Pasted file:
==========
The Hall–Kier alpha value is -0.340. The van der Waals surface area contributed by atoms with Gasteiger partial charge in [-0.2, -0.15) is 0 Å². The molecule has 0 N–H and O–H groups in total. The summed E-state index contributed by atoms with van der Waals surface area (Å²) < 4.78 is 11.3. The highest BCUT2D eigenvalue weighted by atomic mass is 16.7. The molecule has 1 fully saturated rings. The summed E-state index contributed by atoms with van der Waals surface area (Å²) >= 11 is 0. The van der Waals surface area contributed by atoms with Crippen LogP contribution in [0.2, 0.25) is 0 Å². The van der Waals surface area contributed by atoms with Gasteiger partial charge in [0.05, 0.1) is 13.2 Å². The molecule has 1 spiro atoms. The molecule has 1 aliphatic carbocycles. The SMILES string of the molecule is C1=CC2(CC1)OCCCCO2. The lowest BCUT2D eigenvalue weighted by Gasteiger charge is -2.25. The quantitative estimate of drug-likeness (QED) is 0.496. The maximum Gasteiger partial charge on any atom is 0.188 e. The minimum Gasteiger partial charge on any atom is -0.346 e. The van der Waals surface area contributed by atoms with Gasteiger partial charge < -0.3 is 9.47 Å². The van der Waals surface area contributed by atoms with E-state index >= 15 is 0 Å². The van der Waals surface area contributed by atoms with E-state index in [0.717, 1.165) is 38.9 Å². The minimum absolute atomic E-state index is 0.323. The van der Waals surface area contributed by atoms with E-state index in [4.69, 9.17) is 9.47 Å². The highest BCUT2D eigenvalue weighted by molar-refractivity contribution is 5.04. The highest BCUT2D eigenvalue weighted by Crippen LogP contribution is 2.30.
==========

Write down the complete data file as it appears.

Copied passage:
The Hall–Kier alpha value is -0.340. The van der Waals surface area contributed by atoms with Gasteiger partial charge in [-0.2, -0.15) is 0 Å². The molecule has 0 N–H and O–H groups in total. The summed E-state index contributed by atoms with van der Waals surface area (Å²) < 4.78 is 11.3. The highest BCUT2D eigenvalue weighted by atomic mass is 16.7. The molecule has 1 fully saturated rings. The summed E-state index contributed by atoms with van der Waals surface area (Å²) >= 11 is 0. The van der Waals surface area contributed by atoms with Crippen LogP contribution in [0.2, 0.25) is 0 Å². The van der Waals surface area contributed by atoms with Gasteiger partial charge in [0.05, 0.1) is 13.2 Å². The molecule has 1 spiro atoms. The molecule has 1 aliphatic carbocycles. The SMILES string of the molecule is C1=CC2(CC1)OCCCCO2. The lowest BCUT2D eigenvalue weighted by Gasteiger charge is -2.25. The quantitative estimate of drug-likeness (QED) is 0.496. The maximum Gasteiger partial charge on any atom is 0.188 e. The minimum Gasteiger partial charge on any atom is -0.346 e. The van der Waals surface area contributed by atoms with Gasteiger partial charge < -0.3 is 9.47 Å². The van der Waals surface area contributed by atoms with E-state index >= 15 is 0 Å². The van der Waals surface area contributed by atoms with E-state index in [0.717, 1.165) is 38.9 Å². The minimum absolute atomic E-state index is 0.323. The van der Waals surface area contributed by atoms with E-state index in [4.69, 9.17) is 9.47 Å². The highest BCUT2D eigenvalue weighted by molar-refractivity contribution is 5.04. The highest BCUT2D eigenvalue weighted by Crippen LogP contribution is 2.30.